just all [about] themselves.
Can you talk about the bushmeat trade? How big is it?
It’s now a commercial trade—it’s not subsistence anymore—and
it poses a huge threat. Kenya actually exports bushmeat to West and Central Africa
because they’ve eaten everything there. It also goes to capitals in Europe
with immigrant communities. It’s unsustainable here, and it’s threatening
our wildlife—unless the government does something about it pretty rapidly.
The previous government opened it up to private ranchers, and they started offering
game meat in up-market restaurants like Carnivore. All the tribes that traditionally
didn’t eat meat see the tourists waltzing into it, so they think, “Oh,
that’s good. We could snare an animal.” On private ranches, the Kenya
Wildlife Service has never had the capacity to monitor the trade, so it’s
completely out of control. Wherever there’s money involved, unfortunately,
corruption creeps in, particularly in Africa.
What needs to be done to stop the trade?
It has to be addressed through the courts. A chap that’s found with bushmeat
gets one or two days in jail or some community work and then he’s back
in the bush. One of our teams in Tsavo picked up over 1,000 snares in three days.
We can pick up snares and save animals, but that’s not the answer: we can
only cover a minute portion of Tsavo’s boundaries.
That’s really disturbing. What’s the outlook for elephants in Kenya?
Poaching is definitely on the increase, and we only know what goes on in the
protected areas and not all of that either, because half the time there is no
aerial surveillance. In the northern area of Tsavo, which is 3,000 square miles,
there are seven rangers. The [poachers’] snares target everything: lots
of elephants get them round their legs. The snares sever their legs and eventually
they have to be shot. [Others have] severed their trunks off. In the Maasai Mara
you can see masses of them with only half a trunk. It’s terrible.
You have been outspoken on the issue of elephants in captivity. Why did
involved? Often, there’s not a lot of overlap between people who care about
wildlife and people who care about animal rights.
No elephant can be happy in captivity. They can’t be. It’s actually
cruel to subject [them] to lifelong captivity. No matter how wonderful we think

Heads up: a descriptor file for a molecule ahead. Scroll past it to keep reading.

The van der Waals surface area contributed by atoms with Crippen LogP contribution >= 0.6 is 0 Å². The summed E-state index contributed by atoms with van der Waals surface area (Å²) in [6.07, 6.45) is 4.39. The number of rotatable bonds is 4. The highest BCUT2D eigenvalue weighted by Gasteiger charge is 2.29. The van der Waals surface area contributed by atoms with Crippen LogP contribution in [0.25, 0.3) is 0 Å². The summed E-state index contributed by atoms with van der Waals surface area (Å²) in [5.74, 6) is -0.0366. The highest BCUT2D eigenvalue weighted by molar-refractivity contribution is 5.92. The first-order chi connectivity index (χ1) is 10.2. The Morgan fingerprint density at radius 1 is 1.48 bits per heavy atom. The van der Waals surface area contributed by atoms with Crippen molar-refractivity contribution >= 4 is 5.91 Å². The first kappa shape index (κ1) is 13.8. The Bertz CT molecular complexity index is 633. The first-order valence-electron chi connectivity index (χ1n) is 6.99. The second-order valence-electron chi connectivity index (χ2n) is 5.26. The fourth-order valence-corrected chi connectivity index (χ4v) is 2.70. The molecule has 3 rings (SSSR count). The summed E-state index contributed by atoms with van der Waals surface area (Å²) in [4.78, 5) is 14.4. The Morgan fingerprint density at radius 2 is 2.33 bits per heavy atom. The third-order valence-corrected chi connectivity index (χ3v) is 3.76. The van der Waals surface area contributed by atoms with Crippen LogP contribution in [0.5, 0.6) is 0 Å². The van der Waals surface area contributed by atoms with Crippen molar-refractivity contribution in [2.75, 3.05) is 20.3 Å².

a zoo is in human terms, it’s not adequate for an elephant. You can’t
give them an enclosure that’s hundreds of miles long, and that’s
what they need. Elephants also need friends and family, just like humans. The
worst punishment we give a human is life imprisonment. So why do we think an
elephant is going to be happy in a zoo? They have human emotions, the same span
of life, a sense of family, a sense of death—they’re very human-like
animals. It’s unpopular to think that way, but it’s true. We are
animals. It just suits us to pretend we are different, but actually we are not
that different, even from a tree squirrel. I’m asked to write affidavits
against abuse of animals all over the world—not just elephants. I do that
all the time.
Do you consider that an important part of the work that you do?
Yes. I’d like to think that if I can help an animal, irrespective of where
it is, I’d certainly try.
So, would you describe yourself as a supporter of animal rights?
I’m not supportive of people who go and open up cages and let animals out
to run riot, without actually relocating them in a sensible way. But I think
animals should have rights, the right to humane treatment. That’s the right
What about breeding programs? For example, Ringling Bros., the circus, has an
elephant breeding program in Florida that they say is contributing to conservation.
That one [Ringling] has a stinking reputation. I’ve written I don’t
know how many affidavits about the elephants they’ve been abusing. Unless
you actually breed an animal in captivity to put back to the wild, it’s
just a con.
What keeps you going? I mean, this is hard work.
Well, I can’t just abandon it, can I? We have 17, plus another 29 elephants
that rely on what we do here. The thought of walking away is unrealistic. It’s
just not on the agenda. Much as I often dream of a nice, comfortable retirement
in a little cottage with a garden and being able to sit and knit and crochet
and look at the TV and just have a quiet life, it’s not an option. I never
really envisaged after my husband died being involved like this. I thought I’d
probably retire and write books. I’ve written four and I’ve been
trying to write my autobiography for the last ten years, but these elephants
What are your sources of strength or support? Is it the elephants?
It’s not just the elephants, it’s all animals, and the joy I get
from them. I grew up on a farm and had wild orphan animals. I’ve lived
with animals all my life, both domestic and wild. My first wild orphan, when
I was three years old, was a little antelope. So it’s been a lifelong passion
For information about The David Sheldrick Wildlife Trust, pictures of the
or to support the trust by ‘adopting’ one of the orphans, visit www.sheldrickwildlifetrust.org.